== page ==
Rich Lowry is the editor of National Review and the author, most recently, of Lincoln Unbound: How an Ambitious Young Railsplitter Saved the American Dream–and How We Can Do It Again, published today. I asked Rich if he would write about the book for Power Line readers on the book’s publication date. Rich has graciously responded as follows:
Scott, thanks so much for the invitation to tell your readers a little bit about my new book, Lincoln Unbound. As someone who has read and profited from Power Line for a long time, I am grateful.
In the book, I trace the rise of Lincoln from rural poverty and argue that aspiration was fundamental to his politics. This focus allows me to relate parts of Lincoln’s story that are affecting and amusing, not so well known, and incredibly important to his animating purpose.
He had two large goals, both of which had to do with making America more thoroughly a nation of opportunity. One was to end the backwoods isolation in which he grew up. This drew him to the Whigs. The party had an economic program geared toward developing a diverse, market economy where people had options besides being farmers. And it put great stock in “self-improvement,” i.e., the education, discipline, and orderliness that tended to be in short supply on the frontier.
Even though he grew up surrounded by Jacksonian Democrats–who romanticized rural life–Lincoln became a thoroughgoing and committed Whig, and turned his back on his family and its way of life as soon as he could escape.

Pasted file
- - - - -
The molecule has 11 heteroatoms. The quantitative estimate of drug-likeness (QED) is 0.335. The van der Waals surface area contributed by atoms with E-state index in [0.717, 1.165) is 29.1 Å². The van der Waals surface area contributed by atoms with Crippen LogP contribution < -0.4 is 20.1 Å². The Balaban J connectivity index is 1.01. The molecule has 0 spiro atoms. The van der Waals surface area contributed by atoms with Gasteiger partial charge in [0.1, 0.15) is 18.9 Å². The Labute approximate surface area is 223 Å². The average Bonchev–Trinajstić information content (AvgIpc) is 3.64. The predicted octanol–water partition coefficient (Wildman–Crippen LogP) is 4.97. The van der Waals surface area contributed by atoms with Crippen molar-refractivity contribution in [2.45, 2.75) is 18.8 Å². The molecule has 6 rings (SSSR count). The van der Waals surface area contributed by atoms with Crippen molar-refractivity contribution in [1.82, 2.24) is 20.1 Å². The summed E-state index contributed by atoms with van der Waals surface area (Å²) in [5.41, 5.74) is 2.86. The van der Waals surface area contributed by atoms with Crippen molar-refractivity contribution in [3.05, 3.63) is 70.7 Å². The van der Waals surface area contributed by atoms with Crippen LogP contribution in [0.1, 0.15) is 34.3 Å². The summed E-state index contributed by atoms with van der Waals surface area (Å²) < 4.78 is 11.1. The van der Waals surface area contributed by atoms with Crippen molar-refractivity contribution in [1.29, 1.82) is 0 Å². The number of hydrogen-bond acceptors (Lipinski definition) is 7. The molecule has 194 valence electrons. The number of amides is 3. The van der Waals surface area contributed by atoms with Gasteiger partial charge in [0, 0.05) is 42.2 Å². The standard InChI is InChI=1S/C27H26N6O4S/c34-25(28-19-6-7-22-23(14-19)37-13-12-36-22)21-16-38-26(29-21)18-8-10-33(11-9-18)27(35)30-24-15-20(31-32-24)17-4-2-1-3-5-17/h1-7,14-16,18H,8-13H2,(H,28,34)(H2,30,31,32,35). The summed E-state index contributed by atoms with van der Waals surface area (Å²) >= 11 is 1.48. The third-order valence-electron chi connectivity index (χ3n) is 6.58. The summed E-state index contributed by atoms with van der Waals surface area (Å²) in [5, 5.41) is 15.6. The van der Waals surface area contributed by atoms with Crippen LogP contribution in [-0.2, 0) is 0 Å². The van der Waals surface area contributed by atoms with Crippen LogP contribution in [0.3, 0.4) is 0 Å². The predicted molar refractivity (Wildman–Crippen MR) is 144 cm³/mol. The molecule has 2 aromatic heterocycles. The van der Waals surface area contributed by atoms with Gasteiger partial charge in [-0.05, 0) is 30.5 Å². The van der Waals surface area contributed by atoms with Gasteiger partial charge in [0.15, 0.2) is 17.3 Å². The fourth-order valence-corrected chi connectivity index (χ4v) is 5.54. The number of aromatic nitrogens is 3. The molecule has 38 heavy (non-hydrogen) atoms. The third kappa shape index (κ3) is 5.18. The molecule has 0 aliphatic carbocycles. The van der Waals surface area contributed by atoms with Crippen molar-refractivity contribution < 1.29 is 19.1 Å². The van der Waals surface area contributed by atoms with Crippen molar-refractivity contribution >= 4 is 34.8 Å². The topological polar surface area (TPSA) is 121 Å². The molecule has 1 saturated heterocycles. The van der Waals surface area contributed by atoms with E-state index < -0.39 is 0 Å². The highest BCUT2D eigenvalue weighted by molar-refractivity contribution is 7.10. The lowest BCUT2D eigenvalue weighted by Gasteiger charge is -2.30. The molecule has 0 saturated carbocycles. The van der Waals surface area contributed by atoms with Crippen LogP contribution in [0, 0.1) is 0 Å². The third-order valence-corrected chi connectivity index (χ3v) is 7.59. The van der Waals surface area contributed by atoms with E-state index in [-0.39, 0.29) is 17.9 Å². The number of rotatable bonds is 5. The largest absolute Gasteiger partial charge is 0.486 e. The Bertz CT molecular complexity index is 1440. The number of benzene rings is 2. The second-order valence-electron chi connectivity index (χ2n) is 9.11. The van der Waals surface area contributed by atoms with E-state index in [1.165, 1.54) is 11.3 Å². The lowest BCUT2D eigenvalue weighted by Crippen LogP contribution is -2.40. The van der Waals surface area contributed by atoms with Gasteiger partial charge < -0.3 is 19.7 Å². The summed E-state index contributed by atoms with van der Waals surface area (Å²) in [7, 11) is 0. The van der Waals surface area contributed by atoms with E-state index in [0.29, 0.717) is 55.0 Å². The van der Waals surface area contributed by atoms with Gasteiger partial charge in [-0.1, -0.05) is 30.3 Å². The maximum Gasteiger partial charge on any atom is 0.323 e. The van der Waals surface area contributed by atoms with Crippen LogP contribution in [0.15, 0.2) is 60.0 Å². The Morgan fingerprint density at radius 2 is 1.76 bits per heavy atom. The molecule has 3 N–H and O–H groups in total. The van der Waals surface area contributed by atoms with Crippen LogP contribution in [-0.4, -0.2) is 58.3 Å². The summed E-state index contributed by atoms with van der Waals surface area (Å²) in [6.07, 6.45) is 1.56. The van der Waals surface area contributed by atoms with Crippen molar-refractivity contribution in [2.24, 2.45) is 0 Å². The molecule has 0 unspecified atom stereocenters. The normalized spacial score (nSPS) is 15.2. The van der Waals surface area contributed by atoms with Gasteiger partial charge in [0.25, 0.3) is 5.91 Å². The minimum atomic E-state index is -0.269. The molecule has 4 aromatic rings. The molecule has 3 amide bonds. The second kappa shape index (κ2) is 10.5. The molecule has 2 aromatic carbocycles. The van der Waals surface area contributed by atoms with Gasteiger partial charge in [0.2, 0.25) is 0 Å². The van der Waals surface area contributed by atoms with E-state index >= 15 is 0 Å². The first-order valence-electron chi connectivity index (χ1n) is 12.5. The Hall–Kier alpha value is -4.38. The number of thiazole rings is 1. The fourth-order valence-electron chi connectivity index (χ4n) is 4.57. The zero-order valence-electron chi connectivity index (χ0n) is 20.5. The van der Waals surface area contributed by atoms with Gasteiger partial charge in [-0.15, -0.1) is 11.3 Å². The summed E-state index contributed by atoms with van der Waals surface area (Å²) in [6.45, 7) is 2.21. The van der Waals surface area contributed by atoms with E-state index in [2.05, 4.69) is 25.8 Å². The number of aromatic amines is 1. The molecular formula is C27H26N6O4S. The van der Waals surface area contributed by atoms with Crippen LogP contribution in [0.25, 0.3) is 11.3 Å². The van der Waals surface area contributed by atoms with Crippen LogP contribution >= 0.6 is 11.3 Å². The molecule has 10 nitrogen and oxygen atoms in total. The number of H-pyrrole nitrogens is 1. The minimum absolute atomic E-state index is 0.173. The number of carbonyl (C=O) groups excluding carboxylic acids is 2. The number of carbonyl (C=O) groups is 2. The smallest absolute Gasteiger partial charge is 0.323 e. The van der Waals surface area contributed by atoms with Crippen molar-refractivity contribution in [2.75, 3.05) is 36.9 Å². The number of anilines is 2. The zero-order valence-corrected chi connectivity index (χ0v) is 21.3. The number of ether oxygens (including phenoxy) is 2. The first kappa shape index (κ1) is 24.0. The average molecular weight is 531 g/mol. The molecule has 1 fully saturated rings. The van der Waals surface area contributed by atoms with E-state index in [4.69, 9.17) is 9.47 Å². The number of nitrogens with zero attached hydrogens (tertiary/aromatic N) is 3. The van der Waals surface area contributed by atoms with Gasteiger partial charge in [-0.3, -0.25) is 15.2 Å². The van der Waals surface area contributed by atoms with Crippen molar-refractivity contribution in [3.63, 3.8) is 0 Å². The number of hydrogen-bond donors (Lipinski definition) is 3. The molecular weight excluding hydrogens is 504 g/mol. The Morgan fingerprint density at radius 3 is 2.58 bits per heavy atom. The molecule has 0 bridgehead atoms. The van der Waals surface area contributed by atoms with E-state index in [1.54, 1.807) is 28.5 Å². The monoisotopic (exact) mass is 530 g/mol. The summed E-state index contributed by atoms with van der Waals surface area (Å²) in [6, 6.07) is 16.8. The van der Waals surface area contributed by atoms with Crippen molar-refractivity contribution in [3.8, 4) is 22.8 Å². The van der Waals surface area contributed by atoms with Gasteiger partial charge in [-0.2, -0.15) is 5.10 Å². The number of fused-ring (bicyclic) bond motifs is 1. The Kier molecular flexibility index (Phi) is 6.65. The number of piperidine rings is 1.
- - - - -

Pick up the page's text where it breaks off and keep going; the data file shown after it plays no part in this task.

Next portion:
The second goal was to end slavery, a system that obviously denied an entire class of people any opportunity and also blighted the chances of non-slaveholding whites unable to compete with the plantations.
Slavery offended Lincoln’s basic sense of justice. He believed “each individual is naturally entitled to do as he pleases with himself and the fruit of his labor.” And he believed that each of us should have an equal chance in the “race of life.” Slavery–or “unrequited toil,” as he famously called it in the Second Inaugural–took away the slave’s “right of ever striving to be a man.”
Although Lincoln is not an exact fit for either our contemporary political ideologies, I argue that he is much more one of us than one of them. He loved liberty; he welcomed the market; he sought economic growth and change; he revered property; he rejected class warfare; he celebrated individual initiative; he defended the Founders and their principles; and he insisted on adherence to basic cultural norms.
I think this Lincoln, the true Lincoln, is so important for us to recover because the country is experiencing a crisis of opportunity. He is especially important to the Republican Party if it hopes to address this crisis. It has to be the party of aspiration and develop a program in a Lincolnian key that promotes economic dynamism, education, and the basic bourgeois virtues of work, responsibility, and family.
I love the little speech that Lincoln gave to the troops of the 166th Ohio regiment during the war when he called opportunity in America– “equal privileges in the race of life, with all its desirable human aspiration”–”an inestimable jewel.” So it is. He devoted himself to securing it and so should we.